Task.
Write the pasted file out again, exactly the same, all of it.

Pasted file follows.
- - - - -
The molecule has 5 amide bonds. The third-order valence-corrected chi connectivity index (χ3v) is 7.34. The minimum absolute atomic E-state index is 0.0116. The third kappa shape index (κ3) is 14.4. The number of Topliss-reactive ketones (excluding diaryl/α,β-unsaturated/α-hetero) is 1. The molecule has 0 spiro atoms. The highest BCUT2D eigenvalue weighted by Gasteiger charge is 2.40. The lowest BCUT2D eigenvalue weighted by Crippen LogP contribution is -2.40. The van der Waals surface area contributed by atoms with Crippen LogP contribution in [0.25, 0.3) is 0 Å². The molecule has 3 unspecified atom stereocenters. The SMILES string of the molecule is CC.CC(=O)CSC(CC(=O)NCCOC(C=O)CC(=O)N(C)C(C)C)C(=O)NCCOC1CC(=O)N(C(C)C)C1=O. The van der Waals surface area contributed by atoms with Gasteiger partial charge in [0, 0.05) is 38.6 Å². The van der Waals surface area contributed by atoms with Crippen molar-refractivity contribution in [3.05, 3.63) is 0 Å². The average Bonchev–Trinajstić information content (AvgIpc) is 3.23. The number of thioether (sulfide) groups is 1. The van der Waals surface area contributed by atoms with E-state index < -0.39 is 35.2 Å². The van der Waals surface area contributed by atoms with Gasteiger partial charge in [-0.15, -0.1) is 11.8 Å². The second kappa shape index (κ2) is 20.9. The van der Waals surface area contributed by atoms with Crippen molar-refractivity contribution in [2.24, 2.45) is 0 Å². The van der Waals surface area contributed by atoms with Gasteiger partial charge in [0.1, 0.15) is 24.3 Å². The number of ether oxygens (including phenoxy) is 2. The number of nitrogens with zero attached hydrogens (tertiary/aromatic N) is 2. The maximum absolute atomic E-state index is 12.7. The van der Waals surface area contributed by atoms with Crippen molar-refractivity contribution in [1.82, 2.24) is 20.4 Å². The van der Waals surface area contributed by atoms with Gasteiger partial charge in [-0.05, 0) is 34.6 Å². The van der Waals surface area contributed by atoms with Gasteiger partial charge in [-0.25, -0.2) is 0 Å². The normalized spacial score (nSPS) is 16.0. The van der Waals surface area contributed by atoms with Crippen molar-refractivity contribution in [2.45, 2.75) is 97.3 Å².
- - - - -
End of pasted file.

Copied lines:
The molecule has 5 amide bonds. The third-order valence-corrected chi connectivity index (χ3v) is 7.34. The minimum absolute atomic E-state index is 0.0116. The third kappa shape index (κ3) is 14.4. The number of Topliss-reactive ketones (excluding diaryl/α,β-unsaturated/α-hetero) is 1. The molecule has 0 spiro atoms. The highest BCUT2D eigenvalue weighted by Gasteiger charge is 2.40. The lowest BCUT2D eigenvalue weighted by Crippen LogP contribution is -2.40. The van der Waals surface area contributed by atoms with Crippen LogP contribution in [0.25, 0.3) is 0 Å². The molecule has 3 unspecified atom stereocenters. The SMILES string of the molecule is CC.CC(=O)CSC(CC(=O)NCCOC(C=O)CC(=O)N(C)C(C)C)C(=O)NCCOC1CC(=O)N(C(C)C)C1=O. The van der Waals surface area contributed by atoms with Gasteiger partial charge in [0, 0.05) is 38.6 Å². The van der Waals surface area contributed by atoms with Crippen molar-refractivity contribution in [3.05, 3.63) is 0 Å². The average Bonchev–Trinajstić information content (AvgIpc) is 3.23. The number of thioether (sulfide) groups is 1. The van der Waals surface area contributed by atoms with E-state index < -0.39 is 35.2 Å². The van der Waals surface area contributed by atoms with Gasteiger partial charge in [-0.15, -0.1) is 11.8 Å². The second kappa shape index (κ2) is 20.9. The van der Waals surface area contributed by atoms with Crippen molar-refractivity contribution in [2.24, 2.45) is 0 Å². The van der Waals surface area contributed by atoms with Gasteiger partial charge in [0.1, 0.15) is 24.3 Å². The number of ether oxygens (including phenoxy) is 2. The number of nitrogens with zero attached hydrogens (tertiary/aromatic N) is 2. The maximum absolute atomic E-state index is 12.7. The van der Waals surface area contributed by atoms with Crippen molar-refractivity contribution in [1.82, 2.24) is 20.4 Å². The van der Waals surface area contributed by atoms with Gasteiger partial charge in [-0.05, 0) is 34.6 Å². The van der Waals surface area contributed by atoms with Gasteiger partial charge in [-0.25, -0.2) is 0 Å². The normalized spacial score (nSPS) is 16.0. The van der Waals surface area contributed by atoms with Crippen molar-refractivity contribution in [2.45, 2.75) is 97.3 Å².